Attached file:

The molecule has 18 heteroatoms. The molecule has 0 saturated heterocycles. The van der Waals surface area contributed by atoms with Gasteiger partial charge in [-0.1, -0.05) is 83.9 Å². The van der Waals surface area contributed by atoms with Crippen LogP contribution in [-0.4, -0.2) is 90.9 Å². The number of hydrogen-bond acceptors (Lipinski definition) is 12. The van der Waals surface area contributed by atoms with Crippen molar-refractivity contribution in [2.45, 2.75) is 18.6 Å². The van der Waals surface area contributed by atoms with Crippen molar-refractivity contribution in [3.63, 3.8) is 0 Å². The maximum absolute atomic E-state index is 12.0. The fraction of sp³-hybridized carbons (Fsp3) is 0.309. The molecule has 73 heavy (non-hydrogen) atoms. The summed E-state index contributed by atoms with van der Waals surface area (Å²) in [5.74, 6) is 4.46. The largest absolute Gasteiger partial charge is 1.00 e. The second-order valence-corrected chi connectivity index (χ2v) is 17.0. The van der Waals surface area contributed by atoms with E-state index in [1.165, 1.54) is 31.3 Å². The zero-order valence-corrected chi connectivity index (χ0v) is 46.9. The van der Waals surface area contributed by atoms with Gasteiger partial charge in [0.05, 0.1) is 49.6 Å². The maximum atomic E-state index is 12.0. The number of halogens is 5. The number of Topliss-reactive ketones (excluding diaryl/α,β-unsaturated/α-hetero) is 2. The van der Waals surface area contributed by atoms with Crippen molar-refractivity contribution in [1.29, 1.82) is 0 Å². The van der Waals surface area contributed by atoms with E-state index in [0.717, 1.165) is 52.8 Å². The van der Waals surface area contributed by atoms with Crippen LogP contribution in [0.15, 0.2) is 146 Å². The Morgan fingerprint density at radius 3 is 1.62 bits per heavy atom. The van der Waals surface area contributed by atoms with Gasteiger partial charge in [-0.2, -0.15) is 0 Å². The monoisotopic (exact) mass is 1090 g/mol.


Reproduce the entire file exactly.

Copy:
The molecule has 18 heteroatoms. The molecule has 0 saturated heterocycles. The van der Waals surface area contributed by atoms with Gasteiger partial charge in [-0.1, -0.05) is 83.9 Å². The van der Waals surface area contributed by atoms with Crippen LogP contribution in [-0.4, -0.2) is 90.9 Å². The number of hydrogen-bond acceptors (Lipinski definition) is 12. The van der Waals surface area contributed by atoms with Crippen molar-refractivity contribution in [2.45, 2.75) is 18.6 Å². The van der Waals surface area contributed by atoms with Crippen molar-refractivity contribution in [3.63, 3.8) is 0 Å². The maximum absolute atomic E-state index is 12.0. The fraction of sp³-hybridized carbons (Fsp3) is 0.309. The molecule has 73 heavy (non-hydrogen) atoms. The summed E-state index contributed by atoms with van der Waals surface area (Å²) in [5.74, 6) is 4.46. The largest absolute Gasteiger partial charge is 1.00 e. The second-order valence-corrected chi connectivity index (χ2v) is 17.0. The van der Waals surface area contributed by atoms with E-state index in [1.165, 1.54) is 31.3 Å². The zero-order valence-corrected chi connectivity index (χ0v) is 46.9. The van der Waals surface area contributed by atoms with Gasteiger partial charge in [0.05, 0.1) is 49.6 Å². The maximum atomic E-state index is 12.0. The number of halogens is 5. The number of Topliss-reactive ketones (excluding diaryl/α,β-unsaturated/α-hetero) is 2. The van der Waals surface area contributed by atoms with Crippen molar-refractivity contribution in [1.29, 1.82) is 0 Å². The van der Waals surface area contributed by atoms with E-state index in [0.717, 1.165) is 52.8 Å². The van der Waals surface area contributed by atoms with Crippen LogP contribution in [0.15, 0.2) is 146 Å². The Morgan fingerprint density at radius 3 is 1.62 bits per heavy atom. The van der Waals surface area contributed by atoms with Gasteiger partial charge in [-0.2, -0.15) is 0 Å². The monoisotopic (exact) mass is 1090 g/mol.